In the present case series' population, 6 of 10 previously infertile women were able to conceive within 3 months after receiving various manual therapy techniques to the pelvis. This fertility rate of 60% within a 3-month period is the same as that of fertile couples.4 These findings suggest that manual therapy applied to the pelvis could be a viable treatment option for infertile women and should be investigated further. 
Of note, the manual therapy protocol used in the present case series was limited to external treatments. Other mobilizations not used in the treatment of these women may also be of benefit. For example, internal mobilization of the cervix could allow for better movement of the sperm through the uterus during and after coitus. Arterial mobilizations described by osteopathic physicians Barral and Croibier25 may also help increase vascularization of the reproductive organs.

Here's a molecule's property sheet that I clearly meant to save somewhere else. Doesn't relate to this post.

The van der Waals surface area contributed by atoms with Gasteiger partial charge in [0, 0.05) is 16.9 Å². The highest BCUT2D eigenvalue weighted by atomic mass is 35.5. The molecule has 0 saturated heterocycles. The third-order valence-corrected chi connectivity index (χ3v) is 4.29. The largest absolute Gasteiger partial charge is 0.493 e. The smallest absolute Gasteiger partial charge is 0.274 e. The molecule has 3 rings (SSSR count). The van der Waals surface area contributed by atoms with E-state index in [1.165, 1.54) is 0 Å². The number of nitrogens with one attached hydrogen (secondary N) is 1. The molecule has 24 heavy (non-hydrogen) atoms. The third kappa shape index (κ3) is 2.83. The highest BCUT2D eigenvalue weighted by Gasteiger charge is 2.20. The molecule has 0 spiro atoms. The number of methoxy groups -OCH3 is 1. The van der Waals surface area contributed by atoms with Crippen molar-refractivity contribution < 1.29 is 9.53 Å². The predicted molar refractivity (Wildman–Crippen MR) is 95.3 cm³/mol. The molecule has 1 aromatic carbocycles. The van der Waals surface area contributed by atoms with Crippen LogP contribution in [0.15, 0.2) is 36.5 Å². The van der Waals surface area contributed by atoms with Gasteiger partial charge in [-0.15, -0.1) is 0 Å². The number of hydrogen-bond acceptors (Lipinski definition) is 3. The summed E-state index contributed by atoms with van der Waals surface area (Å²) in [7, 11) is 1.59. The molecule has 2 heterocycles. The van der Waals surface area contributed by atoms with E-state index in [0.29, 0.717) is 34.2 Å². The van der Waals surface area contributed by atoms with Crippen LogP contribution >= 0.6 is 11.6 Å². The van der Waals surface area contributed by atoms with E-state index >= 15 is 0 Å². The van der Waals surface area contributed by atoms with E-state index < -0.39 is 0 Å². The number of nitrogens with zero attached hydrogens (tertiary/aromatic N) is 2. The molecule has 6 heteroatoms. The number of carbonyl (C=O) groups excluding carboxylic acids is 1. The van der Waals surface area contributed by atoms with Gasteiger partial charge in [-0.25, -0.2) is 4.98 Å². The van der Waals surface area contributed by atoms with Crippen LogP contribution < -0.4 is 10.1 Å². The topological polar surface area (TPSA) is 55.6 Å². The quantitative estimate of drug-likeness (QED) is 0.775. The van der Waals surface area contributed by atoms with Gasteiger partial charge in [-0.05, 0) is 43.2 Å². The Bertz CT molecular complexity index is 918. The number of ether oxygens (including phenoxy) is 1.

One limitation of the assessment used in the present case series is the quantification of the mobility of the organs. No publication could be found referencing a manner to measure visceral mobility. However, Stone26 states that testing of visceral mobility involves trying to replicate “normal” movement and trying to assess whether the motion appears to be restricted or altered. This assessment allows for a before-and-after comparison of the tissues. She also states the following:
 

Altered physical properties arising from inflammation and other pathological processes will affect palpable visceral characteristics such as stretch, deformation and compressibility. In this way, osteopaths can distinguish to some degree whether a tissue is normal or not normal.26

Further research would be beneficial in assessing range of motion of organs to obtain normative data. 
Another limitation of this study, as with any case series report, is the low number of women treated. It is difficult to say with a high level of certainty that the manual therapy techniques were what contributed to the improved fertility. Studies with larger groups, including control participants, would help to discern the exact statistical significance of manual techniques in the management of infertility.